The official name of the A share is the ordinary stock of the RMB. It is issued by a company in China for domestic institutions, organizations or individuals (excluding Taiwan, Hong Kong and Macao investors) to subscribe and trade common stocks in RMB. The official name of the B shares is RMB special stock. It is listed in Renminbi in Renminbi, subscribed and traded in foreign currencies, and is listed and traded on domestic (Shanghai, Shenzhen) stock exchanges.

Its investors are limited to: natural persons, legal persons and other organizations in foreign countries, natural persons, legal persons and other organizations in Hong Kong, Macao and Taiwan, Chinese citizens who have settled abroad, and other investors stipulated by the China Securities Regulatory Commission. At this stage, the investors of B-shares are mainly institutional investors in the above categories.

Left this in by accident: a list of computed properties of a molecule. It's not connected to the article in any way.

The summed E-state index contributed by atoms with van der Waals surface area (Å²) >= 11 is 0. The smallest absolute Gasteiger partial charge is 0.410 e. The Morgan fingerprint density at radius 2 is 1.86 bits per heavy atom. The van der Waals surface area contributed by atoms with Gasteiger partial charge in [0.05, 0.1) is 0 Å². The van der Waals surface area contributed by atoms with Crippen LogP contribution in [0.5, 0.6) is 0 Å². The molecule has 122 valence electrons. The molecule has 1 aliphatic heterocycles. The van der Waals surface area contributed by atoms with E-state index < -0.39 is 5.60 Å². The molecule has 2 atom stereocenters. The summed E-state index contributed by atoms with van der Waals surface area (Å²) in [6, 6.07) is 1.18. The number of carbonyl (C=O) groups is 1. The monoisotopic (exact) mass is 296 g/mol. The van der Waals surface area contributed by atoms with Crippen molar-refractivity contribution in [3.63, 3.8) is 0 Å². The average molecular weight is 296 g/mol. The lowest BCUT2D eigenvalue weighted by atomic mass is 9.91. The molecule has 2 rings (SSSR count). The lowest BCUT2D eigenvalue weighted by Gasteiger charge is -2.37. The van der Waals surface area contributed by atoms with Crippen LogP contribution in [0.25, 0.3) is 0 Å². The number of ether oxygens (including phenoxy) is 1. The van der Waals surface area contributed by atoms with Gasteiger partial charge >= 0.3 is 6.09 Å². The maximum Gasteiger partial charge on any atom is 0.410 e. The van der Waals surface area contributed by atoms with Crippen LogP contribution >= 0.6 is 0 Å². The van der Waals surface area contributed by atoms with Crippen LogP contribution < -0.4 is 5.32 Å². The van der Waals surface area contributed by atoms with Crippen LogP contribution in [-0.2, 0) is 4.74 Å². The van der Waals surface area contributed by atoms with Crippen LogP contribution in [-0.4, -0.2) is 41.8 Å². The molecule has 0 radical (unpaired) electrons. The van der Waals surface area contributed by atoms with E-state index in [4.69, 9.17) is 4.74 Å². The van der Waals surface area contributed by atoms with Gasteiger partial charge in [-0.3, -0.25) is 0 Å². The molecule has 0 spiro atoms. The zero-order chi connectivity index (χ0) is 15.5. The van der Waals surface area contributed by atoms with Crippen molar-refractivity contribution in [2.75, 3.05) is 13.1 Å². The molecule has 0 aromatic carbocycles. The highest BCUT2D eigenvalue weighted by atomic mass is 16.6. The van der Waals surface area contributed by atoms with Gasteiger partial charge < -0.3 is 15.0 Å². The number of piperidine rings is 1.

The B-share company's place of registration and listing are in the territory, but investors are overseas or in Hong Kong, Macau and Taiwan. H shares, that is, foreign shares registered in the Mainland and listed in Hong Kong. Hong Kong's English is Hong Kong, which takes its prefix. Hong Kong-listed foreign shares are called H shares. By analogy, New York's first English letter is N, Singapore's first English letter is S, and New York and Singapore listed stocks are called N shares and S shares.

5. Classified by company performance

The blue-chip stocks are the stocks of high-performing companies, but the definition of blue-chip stocks is different at home and abroad. In China, the main indicators for investors to measure blue-chip stocks are after-tax profit per share and return on net assets.